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In Parliament Square

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‘Some people are going to have a problem with that flag,’ a man said to me as we marched down Piccadilly on Saturday. He was talking about the flag of the Syrian National Coalition: green, white and black, with three red stars. A Syrian refugee recently arrived in Britain, he said the flag didn’t represent Christians or Kurds, and that he hoped the protesters ‘support all civilians’.

The Solidarity with Refugees demonstration was organised by Ros Ereira and Abdulaziz Almashi, who set it up on Facebook in the run-up to today’s emergency EU meeting on the refugee crisis. Supported by the Syria Solidarity Movement, Refugee Action, Amnesty International, Stop the War Coalition and others, the march drew tens of thousands of people in London. The message for Theresa May to take to Brussels was that ‘we can’t continue to allow thousands to die trying to reach the EU’. People chanted: ‘Say it loud, say it clear: refugees are welcome here.’ The slogans included ‘End detention, end fast track’ and ‘20,000: are you joking?’ – referring to the number of refugees David Cameron has promised to allow into the UK. That amounts to six per constituency per year. Posters compared the number of refugees per capita taken in by Britain and other European countries. One banner said: ‘Germany 1 – Britain 0’. (This was before Germany closed its borders.)

When the news came of Jeremy Corbyn’s victory in the Labour leadership election, the crowd cheered. Kamal Majid, an Iraqi Kurd and a vice president of Stop the War, told me he was there to show support for his friend Corbyn. An Iraqi woman carried a poster that said: ‘We are one, there is no “Other”.’ She told me she had a problem with flags: ‘They’re all about “my tribe, my country”.’

At Trafalgar Square the protesters were joined by National Gallery staff, still on their anti-privatisation strike. Next stop was Downing Street. I saw a banner with the famous sentences from Donne’s Meditation 17 (‘No man is an island… It tolls for thee’). Next to it was a shorter one: ‘Refugees in, Tories out’. ‘Politics is about right and wrong,’ a woman said, ‘and this is wrong.’ She was talking about austerity.

Legal Action for Women distributed leaflets advising asylum seekers on ways to avoid deportation. Protesters talked of recent trips to Calais to deliver aid, others of their willingness to take in refugees. MyRefuge is setting up a platform for ‘an AirBnB for refugees’ that will allow them ‘to directly connect with a global community of people who want to open their homes and communities to them’.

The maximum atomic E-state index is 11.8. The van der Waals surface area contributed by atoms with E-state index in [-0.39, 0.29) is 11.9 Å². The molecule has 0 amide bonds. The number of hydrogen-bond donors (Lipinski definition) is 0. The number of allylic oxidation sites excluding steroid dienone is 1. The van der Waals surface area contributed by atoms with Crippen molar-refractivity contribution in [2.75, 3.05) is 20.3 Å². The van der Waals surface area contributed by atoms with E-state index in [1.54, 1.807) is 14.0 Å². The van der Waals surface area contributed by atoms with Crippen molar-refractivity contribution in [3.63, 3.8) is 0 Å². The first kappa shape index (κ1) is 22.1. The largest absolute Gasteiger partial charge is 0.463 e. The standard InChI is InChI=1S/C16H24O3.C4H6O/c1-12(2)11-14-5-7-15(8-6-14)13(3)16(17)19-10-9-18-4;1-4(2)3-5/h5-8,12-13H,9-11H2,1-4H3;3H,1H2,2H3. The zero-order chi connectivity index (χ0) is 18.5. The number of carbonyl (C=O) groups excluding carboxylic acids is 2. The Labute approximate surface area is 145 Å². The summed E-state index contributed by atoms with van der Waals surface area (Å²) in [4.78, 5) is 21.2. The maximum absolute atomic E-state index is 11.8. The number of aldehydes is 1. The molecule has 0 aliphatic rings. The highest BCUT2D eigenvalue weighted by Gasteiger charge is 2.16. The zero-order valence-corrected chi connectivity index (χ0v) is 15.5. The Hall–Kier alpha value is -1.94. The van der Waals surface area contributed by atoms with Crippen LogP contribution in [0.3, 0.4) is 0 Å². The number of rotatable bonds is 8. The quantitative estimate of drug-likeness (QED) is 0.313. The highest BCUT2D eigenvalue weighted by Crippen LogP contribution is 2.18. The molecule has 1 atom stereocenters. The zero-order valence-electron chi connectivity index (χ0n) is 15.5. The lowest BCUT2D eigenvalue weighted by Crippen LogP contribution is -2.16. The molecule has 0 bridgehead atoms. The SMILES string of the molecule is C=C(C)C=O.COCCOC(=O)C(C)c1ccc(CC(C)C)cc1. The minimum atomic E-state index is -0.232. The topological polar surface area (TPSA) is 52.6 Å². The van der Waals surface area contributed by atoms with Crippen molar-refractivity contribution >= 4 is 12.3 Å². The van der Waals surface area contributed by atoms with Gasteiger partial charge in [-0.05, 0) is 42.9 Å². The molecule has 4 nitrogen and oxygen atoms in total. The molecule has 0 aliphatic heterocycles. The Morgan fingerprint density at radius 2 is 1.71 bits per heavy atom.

At the rally in Parliament Square, many of the speakers congratulated everyone on Corbyn’s win. Diane Abbott said that ‘asylums seekers couldn’t have hoped for a better supporter’. Walter Wolfgang, the vice president of CND, talked of being a refugee in Britain in 1937. His colleagues from Stop the War warned that ‘bombing Syria won’t ease the plight of refugees’. Natalie Bennett, the leader of the Green Party, formulated the protesters’ main demands for the government: to take ‘our fair share of refugees in Europe’ and to develop an ‘orderly resettlement programme’.

Corbyn came on stage to cheers of ‘Jez we can!’ He thanked ‘ordinary people’ in Hungary and Austria who were giving support to recent arrivals. Talking about the causes of the crisis, he said that ‘our objective ought to be to find peaceful solutions’ to alleviate them. ‘We as ordinary decent people say to our government,’ he began, then paused for breath. Someone in the crowd shouted: ‘Fuck the Tories!’ Corbyn finished: ‘Open your hearts and open your minds and open your attitude towards supporting people who are desperate.’ Billy Bragg sang ‘The Red Flag’, and people in the crowd waved them.

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